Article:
The rohe of Ngāti Kearoa Ngāti Tuara extends between Rotorua, Tokoroa and Atiamuri. To the north of Horohoro the principal hapū was Ngāti Whakaue, to the west was Raukawa. To the east of the Pokaitu Stream lie the lands of Tūhourangi, Ngāti Wāhiao and Ngāti Tama.

Today, Ngāti Kearoa Ngāti Tuara is still based at the foot of our maunga, and Kearoa marae is the centre of hapū activities. The hapū plays an active role as kaitiaki of our whenua, our ngahere and our awa. Our environmental projects aim to make the forests predator free from Horohoro to Mokaihaha; and our riparian planting projects aim to restore the waterways in our rohe, many of which are tributaries of the Waikato.

In 1995 we submitted a claim with the Waitangi Tribunal for the land in the Patetere South block, land which had been occupied by our tupuna for many generations. The block was awarded to our tupuna in 1883 at the Rotorua-Patetere-Paeroa Block Hearing at Ōhinemutu, and, the only part we still own is the urupā at Waimaru.  Today the Patetere South block includes Crown forest licensed land subject to a Treaty claim as part of the Central North Island Forest Land Settlement Act negotiations.  Te Rūnanga o Ngāti Kearoa Ngāti Tuara, as a post-settlement governance entity and an affiliate of Te Pūmautanga of Te Arawa, is party to these negotiations. 

Te Rūnanga o Ngāti Kearoa Ngāti Tuara is also an affiliate of Te Arawa River Iwi Trust and is involved in the restoration of the Waikato River.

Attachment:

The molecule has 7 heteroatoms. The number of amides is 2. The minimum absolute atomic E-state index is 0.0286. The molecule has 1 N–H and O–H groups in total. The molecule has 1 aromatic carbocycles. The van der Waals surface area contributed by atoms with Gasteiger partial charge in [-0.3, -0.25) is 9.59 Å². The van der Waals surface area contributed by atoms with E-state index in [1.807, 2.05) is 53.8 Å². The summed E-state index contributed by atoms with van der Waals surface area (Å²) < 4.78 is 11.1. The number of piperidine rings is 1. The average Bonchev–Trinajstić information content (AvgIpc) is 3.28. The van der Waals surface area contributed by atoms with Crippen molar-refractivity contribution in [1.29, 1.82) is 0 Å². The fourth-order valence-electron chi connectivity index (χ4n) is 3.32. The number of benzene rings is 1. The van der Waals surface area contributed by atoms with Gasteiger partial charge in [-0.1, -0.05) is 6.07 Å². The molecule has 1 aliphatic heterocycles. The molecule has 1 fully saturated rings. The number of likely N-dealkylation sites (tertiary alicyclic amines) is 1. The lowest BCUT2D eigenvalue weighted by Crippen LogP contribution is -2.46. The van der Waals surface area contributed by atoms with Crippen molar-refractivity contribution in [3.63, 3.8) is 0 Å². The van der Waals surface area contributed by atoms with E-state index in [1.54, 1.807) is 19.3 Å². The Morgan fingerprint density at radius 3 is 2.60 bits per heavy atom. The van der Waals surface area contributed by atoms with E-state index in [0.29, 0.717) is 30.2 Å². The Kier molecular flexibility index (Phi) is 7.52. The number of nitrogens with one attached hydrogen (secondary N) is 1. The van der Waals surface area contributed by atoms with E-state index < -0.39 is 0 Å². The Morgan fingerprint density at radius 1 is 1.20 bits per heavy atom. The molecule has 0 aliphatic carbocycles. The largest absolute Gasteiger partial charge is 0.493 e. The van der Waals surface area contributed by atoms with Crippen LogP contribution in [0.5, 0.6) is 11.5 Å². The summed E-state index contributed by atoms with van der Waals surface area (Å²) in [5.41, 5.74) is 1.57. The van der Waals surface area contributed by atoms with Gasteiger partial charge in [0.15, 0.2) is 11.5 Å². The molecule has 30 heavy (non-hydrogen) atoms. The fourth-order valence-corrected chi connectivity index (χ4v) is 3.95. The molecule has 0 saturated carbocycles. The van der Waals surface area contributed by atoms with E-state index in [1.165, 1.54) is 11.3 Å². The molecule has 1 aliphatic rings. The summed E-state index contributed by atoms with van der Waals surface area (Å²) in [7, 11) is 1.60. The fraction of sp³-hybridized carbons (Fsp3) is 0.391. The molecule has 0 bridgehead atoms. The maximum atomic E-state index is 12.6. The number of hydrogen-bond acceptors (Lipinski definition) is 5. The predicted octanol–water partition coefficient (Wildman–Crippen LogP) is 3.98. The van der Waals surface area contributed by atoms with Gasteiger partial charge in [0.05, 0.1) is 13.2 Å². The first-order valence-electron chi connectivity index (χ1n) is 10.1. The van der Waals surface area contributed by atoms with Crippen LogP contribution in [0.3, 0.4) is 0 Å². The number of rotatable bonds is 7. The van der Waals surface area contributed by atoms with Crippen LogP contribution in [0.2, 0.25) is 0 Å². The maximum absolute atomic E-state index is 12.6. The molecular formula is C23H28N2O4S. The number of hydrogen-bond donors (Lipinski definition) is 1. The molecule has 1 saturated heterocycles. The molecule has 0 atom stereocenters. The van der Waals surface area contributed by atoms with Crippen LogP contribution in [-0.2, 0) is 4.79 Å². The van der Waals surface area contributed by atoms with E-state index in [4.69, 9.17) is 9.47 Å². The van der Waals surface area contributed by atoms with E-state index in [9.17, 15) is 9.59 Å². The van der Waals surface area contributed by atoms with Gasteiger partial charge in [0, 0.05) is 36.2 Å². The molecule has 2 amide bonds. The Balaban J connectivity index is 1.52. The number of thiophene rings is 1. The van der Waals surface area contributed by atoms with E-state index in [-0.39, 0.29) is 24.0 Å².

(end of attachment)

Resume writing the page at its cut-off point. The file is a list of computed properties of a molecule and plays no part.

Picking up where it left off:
Traditional and customary associations with ancestral lands, water, sites, cultural landscapes, biodiversity, wāhi tapu and other taonga are to be provided for and enhanced through resource management practices to ensure our physical, social, cultural, environmental, and economic wellbeing.”

Iwi Values

The District Plan covers the Objectives for Tangata Whenua Values as outlined within the Matters of Strategic Direction (provide link). These values include:

  • The Health and Well-being of the Waikato River
  • Waikato River Vision and Strategy – Co-Management
  • Papatuanuku/Integrated and holistic resource management/Cumulative effects
  • Cultural Heritage
  • Marae and Papakainga
  • Kaitiakitanga
  • Treaty of Waitangi
  • Public Access

Treaty Settlement Interests

The following have settled their historic Treaty of Waitangi claims against the Crown, with certain provisions of their respective Deeds of Settlement enacted by legislation.

  • The Affiliate Te Arawa Iwi And Hapu Claim Settlement Act 2008